More must be done to attract wider employment opportunities to Hunstanton and surrounding coastal areas, a councillor has warned.
Richard Bird, who represents the resort at both borough and county levels, says he fears people are being put off moving to the area by a lack of work chances.
He has tabled a motion to this Thursday’s West Norfolk Council meeting, calling for the authority to lead a new study into the issue.
The motion, supported by fellow independents Jim Moriarty and Mike Tilbury continues: “This should lead to the formation of a plan for the economic and social development of the area, focussed upon local needs and potential.”
Mr Bird added: “A lot of people would love to live here but they can’t make a living here.”
He insisted he was not “pointing fingers” at the borough council, which is leading a bid to secure lottery funding for an £825,000 renovation of the town’s Heritage Gardens, in proposing the motion.
But, while he praised the regeneration work that has taken place in Lynn in recent years, he argued that the Hunstanton area had been “overlooked.”
He said unemployment in the area was significantly higher than the borough’s average and claimed he had been told Hunstanton’s population is now at its lowest level since the Second World War.
He said: “The whole area from Hunstanton round to Burnham Market and beyond to an extent has been left to its own devices.”
The motion was published in agenda papers for Thursday’s meeting as it emerged that housing developer McCarthy and Stone had agreed a deal to buy the Swains International site in Westgate.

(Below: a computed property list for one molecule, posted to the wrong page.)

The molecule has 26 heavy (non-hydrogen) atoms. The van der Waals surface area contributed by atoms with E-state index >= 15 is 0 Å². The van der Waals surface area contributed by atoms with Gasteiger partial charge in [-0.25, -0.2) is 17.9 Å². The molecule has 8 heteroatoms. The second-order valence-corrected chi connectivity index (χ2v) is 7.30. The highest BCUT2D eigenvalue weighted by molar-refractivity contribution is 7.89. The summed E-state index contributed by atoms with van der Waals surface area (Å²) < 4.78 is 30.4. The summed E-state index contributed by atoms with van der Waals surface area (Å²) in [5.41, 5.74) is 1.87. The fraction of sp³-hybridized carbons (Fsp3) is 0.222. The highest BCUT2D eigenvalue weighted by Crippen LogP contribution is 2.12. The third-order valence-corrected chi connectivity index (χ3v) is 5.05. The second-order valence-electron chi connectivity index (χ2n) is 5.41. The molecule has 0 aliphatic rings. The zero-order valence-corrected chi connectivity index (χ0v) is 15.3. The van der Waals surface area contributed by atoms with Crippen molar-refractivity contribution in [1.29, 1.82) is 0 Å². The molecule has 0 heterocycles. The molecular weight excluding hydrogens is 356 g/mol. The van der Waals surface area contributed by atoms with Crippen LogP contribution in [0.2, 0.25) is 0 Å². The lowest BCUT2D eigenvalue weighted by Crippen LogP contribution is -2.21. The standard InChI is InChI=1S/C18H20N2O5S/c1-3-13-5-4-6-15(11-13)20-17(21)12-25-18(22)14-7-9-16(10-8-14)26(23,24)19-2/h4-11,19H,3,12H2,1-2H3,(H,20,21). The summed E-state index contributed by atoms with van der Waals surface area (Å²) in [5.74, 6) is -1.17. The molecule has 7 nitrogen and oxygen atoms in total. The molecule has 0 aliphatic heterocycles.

The company, which is already building 32 retirement flats in St Edmund’s Terrace, is hoping to win planning permission to turn the site into a new complex for elderly residents with care options.
A public inquiry will also be held this spring into plans for dozens of new homes, sheltered housing units and a care home in nearby Heacham.
And Mr Bird believes the area’s large and growing elderly population provides a way in which to create new employment chances in the area outside the traditional leisure and tourism sectors.
He said: “Within the next decade, over 40 per cent of our population will be 85 or over. One in three or one in four of them will have some sort of dementia. We have very few facilities in place to cope with that.
“The natural development is to go for retirement and care, attract people into the area to work in that industry and move into our schools to create a local workforce to work in that industry.”
Other coastal representatives, at both town and borough level, have also highlighted the need to attract families into the area.
The issue was raised most recently when the contentious Hopkins Homes plan for 166 new homes on the southern edge of the town was approved by the borough council’s planning committee last November.